Nights In Old London
The nights are drawing in and I can feel the velvet darkness falling upon London. As dusk gathers in the ancient churches and the dusty old museums in the late afternoon, the distinction between past and present becomes almost permeable at this time of year. Then, once the daylight fades and the streetlights flicker into life, I feel the desire to go walking out into the dark in search of the nights of old London.
Examining hundreds of glass plates – many more than a century old – once used by the London & Middlesex Archaeological Society for magic lantern shows at the Bishopsgate Institute, I am in thrall to these images of night long ago in London. They set my imagination racing with nocturnal visions of the gloom and the glamour of our city in darkness, where mist hangs in the air eternally, casting an aura round each lamp, where the full moon is always breaking through the clouds and where the recent downpour glistens upon every pavement – where old London has become an apparition that coalesced out of the fog.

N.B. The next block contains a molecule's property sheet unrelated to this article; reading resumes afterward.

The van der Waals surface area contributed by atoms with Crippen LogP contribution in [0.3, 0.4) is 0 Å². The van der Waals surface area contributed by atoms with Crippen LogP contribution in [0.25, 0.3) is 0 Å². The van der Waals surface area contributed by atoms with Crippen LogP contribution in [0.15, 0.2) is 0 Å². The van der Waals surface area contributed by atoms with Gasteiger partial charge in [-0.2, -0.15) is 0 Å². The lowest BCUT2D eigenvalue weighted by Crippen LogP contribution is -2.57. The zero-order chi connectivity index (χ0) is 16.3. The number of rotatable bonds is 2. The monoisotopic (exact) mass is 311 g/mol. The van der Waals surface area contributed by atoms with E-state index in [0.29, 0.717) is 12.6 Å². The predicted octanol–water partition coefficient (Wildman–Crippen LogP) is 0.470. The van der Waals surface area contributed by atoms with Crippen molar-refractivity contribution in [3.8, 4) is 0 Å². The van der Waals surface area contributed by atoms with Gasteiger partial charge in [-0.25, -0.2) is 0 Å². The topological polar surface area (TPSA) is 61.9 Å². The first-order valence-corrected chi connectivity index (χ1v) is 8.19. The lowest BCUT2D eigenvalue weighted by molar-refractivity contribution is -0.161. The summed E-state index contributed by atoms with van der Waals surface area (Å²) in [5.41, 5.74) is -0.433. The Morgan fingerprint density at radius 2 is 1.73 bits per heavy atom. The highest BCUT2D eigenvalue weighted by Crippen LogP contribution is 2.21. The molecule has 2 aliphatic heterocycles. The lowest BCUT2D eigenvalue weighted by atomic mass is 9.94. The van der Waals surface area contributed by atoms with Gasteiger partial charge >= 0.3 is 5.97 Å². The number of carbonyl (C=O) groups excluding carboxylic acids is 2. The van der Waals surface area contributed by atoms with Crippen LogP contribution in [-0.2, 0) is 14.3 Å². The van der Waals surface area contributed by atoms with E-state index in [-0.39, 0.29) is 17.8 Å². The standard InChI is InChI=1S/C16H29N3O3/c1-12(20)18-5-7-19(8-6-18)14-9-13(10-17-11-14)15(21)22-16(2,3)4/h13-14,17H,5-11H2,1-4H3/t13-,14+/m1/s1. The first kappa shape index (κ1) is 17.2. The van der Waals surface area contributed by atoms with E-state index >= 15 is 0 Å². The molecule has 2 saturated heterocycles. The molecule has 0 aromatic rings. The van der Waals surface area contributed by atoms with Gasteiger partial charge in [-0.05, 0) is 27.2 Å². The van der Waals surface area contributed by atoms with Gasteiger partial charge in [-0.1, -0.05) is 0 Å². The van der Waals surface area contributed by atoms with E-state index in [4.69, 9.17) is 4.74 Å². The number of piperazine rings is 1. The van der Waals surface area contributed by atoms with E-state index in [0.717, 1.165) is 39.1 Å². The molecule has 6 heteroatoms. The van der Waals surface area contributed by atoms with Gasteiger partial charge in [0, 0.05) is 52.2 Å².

Somewhere out there, they are loading the mail onto trains, and the presses are rolling in Fleet St, and the lorries are setting out with the early editions, and the barrows are rolling into Spitalfields and Covent Garden, and the Billingsgate porters are running helter-skelter down St Mary at Hill with crates of fish on their heads, and the horns are blaring along the river as Tower Bridge opens in the moonlight to admit another cargo vessel into the crowded pool of London. Meanwhile, across the empty city, Londoners slumber and dream while footsteps of lonely policemen on the beat echo in the dark deserted streets.
Glass slides courtesy Bishopsgate Institute
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